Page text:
Penn College is a special mission affiliate of
We're sure you've seen this affiliate statement and may have even thought: “That's great! But what does that mean?" We hope to clarify that and shed some light on the finer details of how Penn College and Penn State benefit from a relationship that extends back to the College's transition, in 1989, from Williamsport Area Community College to the national leader in applied technology education that it is today.
As a special mission affiliate, Penn College fills a unique role in the Penn State system, offering opportunities for technology-based, hands-on education and workforce development.
What makes Penn College an affiliate?
Penn College maintains its own academic curriculum, separate from the University. The College grants degrees carrying the Pennsylvania College of Technology name and reputation that our active, hands-on approach to learning provides.
Middle States Accreditation
Penn College is accredited separately from the University. See the College's most recent Middle States Commission on Higher Education reaffirmation of accreditation.
Penn College is led by a president instead of a chancellor or campus director, who serve as the chief administrators at Penn State’s Commonwealth Campuses. The Penn College president is appointed by the College’s own Board of Directors.
Board of Directors
Penn College is overseen by its own 11-member Board of Directors, separate and distinct from the Board of Trustees of The Pennsylvania State University.
The College’s state appropriation is granted separately from Penn State’s appropriation; these state funds are distributed to Penn College through a separate line item in the University’s budget.
Penn College receives no capital funding from the University or the state.
Penn College is responsible for its own debt service, separate from the University.
Standard & Poor’s Rating
Penn College maintains an S&P 'A' credit rating with a stable outlook.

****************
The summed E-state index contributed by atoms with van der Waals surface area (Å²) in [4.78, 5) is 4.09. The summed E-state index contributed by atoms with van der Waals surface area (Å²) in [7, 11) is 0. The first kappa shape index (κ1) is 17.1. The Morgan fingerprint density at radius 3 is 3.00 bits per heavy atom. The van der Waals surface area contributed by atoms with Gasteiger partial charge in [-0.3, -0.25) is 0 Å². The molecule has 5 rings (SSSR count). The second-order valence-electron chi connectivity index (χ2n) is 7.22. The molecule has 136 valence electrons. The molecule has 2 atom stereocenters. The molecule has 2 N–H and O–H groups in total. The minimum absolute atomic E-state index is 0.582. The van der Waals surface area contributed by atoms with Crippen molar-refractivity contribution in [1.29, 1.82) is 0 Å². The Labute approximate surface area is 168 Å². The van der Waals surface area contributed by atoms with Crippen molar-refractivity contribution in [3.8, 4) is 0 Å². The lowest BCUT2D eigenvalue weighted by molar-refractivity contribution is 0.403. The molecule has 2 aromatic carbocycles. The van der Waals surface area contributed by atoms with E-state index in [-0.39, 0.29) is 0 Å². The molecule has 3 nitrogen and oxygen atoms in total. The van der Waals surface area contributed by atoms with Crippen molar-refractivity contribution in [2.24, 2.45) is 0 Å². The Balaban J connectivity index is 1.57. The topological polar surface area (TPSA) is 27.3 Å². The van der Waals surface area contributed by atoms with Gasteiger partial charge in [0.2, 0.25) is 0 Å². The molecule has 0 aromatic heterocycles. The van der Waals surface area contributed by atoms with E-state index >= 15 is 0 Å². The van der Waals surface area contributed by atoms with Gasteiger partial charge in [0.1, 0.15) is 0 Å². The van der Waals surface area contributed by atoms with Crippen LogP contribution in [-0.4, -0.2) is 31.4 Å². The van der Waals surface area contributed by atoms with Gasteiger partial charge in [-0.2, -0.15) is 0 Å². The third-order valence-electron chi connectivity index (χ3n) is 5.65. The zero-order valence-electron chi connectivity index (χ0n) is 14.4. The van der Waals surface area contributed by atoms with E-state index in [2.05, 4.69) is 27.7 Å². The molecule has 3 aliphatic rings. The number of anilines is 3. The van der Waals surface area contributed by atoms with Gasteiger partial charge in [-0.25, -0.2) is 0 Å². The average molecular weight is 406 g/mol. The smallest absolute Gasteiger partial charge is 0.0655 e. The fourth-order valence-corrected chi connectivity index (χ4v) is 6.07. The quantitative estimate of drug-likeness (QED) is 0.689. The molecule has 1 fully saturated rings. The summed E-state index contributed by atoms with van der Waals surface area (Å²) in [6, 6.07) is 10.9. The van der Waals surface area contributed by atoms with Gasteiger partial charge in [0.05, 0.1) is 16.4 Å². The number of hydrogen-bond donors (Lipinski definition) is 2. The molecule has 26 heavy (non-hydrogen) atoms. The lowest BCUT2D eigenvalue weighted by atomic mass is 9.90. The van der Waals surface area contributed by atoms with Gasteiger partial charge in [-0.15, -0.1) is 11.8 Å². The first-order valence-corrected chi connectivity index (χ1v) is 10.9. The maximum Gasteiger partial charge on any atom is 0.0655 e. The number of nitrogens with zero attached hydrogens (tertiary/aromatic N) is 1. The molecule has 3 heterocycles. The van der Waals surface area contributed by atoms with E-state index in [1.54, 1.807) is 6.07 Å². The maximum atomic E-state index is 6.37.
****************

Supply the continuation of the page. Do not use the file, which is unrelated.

EIN and 501(C)(3) status
Penn College has its own Federal Identification Number and maintains its own tax-exempt status with the Internal Revenue Service.
Penn College is represented by legal counsel independent from the University.
Separate Clery Act & IPEDS Report
Penn College submits its own data to the U.S. Department of Education for compliance with the Jeanne Clery Disclosure of Campus Security Policy and Campus Crime Statistics Act. The College also submits its own IPEDS (Integrated Postsecondary Education Data System) information to the National Center for Education Statistics.
Penn College maintains a police force of certified officers (separate from the University’s) who ensure the health, safety, and welfare of students, faculty, staff, and visitors while securing the main campus, additional campuses, and all College-owned facilities.
Penn College is not governed by the University Faculty Senate, the representative body of Penn State’s faculty that has legislative authority on all matters pertaining to the educational interests of the University. Penn College does, however, maintain an Internal Governance system – a body of faculty, staff, and students (elected, appointed, and volunteer) who help make decisions directly affecting life at the College.
Faculty Collective Bargaining Unit
The Penn College Education Association (PCEA) represents nearly 300 full-time teaching faculty, librarians, and counselors on campus. The PCEA Agreement with the College, which took effect in Fall 2018, runs through the 2022-23 academic year. There are no other collective bargaining units at the College.
Faculty Promotion and Tenure
Faculty members at Penn College are eligible for non-probationary status. They may apply for promotions in rank, based on various academic criteria. When granted, such promotions generate no increase in compensation or benefits.
Employees of Penn College receive benefits distinct from employees of the University.
Penn College follows its own academic calendar, independent of the University calendar.